Hussein Dia is Founder of Urban4square Institute, a research and advisory service in ITS and smart city solutions. He has more than 100 publications in this field including a new book on ITS.  He is also  Editor of the international journal IEEE Transactions on ITS, and Associate Professor at the Centre for Sustainable Infrastructure at Swinburne University of Technology, Melbourne, Australia. Follow on: Twitter, LinkedIn, Facebook

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5 disruptive technologies that will transform transport

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The fast pace of breakthroughs in new technologies and scientific advances is relentless and continues to unfold on many fronts. As the list of “next big things” grows longer, organisations are increasingly finding it challenging to identify technologies which may unleash disruptive changes and impact the growth and performance of their industries

In a recent report by the McKinsey Global Institute (MGI), “Disruptive technologies: Advances that will transform life, business and the global economy”, the MGI assessed the economic impacts of 12 technology areas with potential for massive impact on how people live and work, and on industries and economies. Disruptive technologies were identified based on four characteristics:

  • The technology is rapidly advancing or experiencing breakthroughs
  • The potential scope of impact is broad
  • Significant economic value could be affected
  • Economic impact is potentially disruptive

This article explores five of these technologies – some emerging and others established but rapidly growing, which in my view will have far reaching impacts on the operations and management of transport infrastructure in our cities over the next decade. My aim is not to make predictions about the specific applications or size of the impacts. Rather, the intent is to identify emerging trends and guide asset operators, leaders and policy makers in considering the reach of these disruptive technologies, and how they might impact future investment in infrastructure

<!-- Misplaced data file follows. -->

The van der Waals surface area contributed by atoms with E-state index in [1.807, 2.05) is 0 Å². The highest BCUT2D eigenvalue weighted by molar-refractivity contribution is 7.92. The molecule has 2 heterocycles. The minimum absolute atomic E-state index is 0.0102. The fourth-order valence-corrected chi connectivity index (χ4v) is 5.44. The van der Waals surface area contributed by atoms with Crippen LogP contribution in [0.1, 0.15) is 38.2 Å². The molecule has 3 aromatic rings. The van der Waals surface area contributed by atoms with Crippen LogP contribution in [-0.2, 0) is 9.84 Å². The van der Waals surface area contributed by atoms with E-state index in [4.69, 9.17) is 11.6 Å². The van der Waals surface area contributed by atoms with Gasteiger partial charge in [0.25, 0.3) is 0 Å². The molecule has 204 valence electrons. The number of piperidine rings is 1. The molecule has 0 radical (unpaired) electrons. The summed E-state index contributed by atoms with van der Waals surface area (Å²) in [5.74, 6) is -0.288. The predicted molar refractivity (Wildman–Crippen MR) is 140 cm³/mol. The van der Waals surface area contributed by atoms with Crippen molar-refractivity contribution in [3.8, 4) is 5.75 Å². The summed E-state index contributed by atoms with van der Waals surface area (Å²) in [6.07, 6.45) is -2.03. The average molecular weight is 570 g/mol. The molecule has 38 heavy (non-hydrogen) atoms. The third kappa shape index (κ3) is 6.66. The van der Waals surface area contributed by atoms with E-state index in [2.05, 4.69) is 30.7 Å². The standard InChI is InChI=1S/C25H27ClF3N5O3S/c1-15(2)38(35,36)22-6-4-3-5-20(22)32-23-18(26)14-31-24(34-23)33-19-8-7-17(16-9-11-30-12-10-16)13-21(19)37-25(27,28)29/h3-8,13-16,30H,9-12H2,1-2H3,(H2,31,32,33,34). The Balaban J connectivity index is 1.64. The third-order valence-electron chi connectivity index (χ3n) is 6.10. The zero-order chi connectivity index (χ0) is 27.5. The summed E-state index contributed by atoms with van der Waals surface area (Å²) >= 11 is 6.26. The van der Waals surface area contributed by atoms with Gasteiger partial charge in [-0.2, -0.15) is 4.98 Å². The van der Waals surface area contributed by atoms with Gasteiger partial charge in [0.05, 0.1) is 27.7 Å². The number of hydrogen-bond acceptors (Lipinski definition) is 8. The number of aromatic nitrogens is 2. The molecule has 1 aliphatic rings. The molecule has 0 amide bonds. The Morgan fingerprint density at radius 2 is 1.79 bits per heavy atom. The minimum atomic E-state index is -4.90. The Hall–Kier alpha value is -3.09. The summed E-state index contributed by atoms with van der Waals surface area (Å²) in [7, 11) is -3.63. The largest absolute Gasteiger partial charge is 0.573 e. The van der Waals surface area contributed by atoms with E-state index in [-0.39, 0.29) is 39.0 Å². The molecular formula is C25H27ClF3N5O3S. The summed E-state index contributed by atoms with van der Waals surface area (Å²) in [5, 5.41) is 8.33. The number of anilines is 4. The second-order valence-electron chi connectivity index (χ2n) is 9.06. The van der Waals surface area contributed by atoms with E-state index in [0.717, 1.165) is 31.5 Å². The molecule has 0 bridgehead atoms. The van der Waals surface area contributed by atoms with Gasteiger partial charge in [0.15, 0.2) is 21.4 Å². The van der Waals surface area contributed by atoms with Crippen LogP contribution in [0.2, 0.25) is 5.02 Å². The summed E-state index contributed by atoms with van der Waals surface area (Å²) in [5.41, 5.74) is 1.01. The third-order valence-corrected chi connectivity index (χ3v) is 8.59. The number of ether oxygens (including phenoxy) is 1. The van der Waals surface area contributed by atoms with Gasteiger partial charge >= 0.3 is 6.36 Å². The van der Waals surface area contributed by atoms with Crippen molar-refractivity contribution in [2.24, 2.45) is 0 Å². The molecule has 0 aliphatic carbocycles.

Mobile Internet
The use of mobile Internet technology is already widespread, with more than 1.1 billion people currently using smartphones and portable connected devices. The full potential of the mobile Internet is yet to be realised. Over the coming decade, this technology could fuel significant transformation and disruption, largely from its potential to bring 2-3 billion more people into the connected world, according to the MGI. Ubiquitous connectivity and proliferation of apps will enable users to go about their daily routines with new ways of knowing, perceiving, and interacting with the physical world
In transport, mobile Internet will continue to provide navigation, travel information, public transport and traffic management capabilities, and create opportunities to increase productivity for asset owners. The biggest impact is likely to come from the use of mobile phones for Near Field Communications (NFC) and use of cellular technologies for cooperative mobility applications (e.g. portable to vehicle or portable to infrastructure communications). ERTICO’s Instant Mobility project, based on a concept of virtual “Transport and Mobility Internet” is an example of a innovative effort to integrate “Mobile Internet” into cooperative mobility
The Internet of Things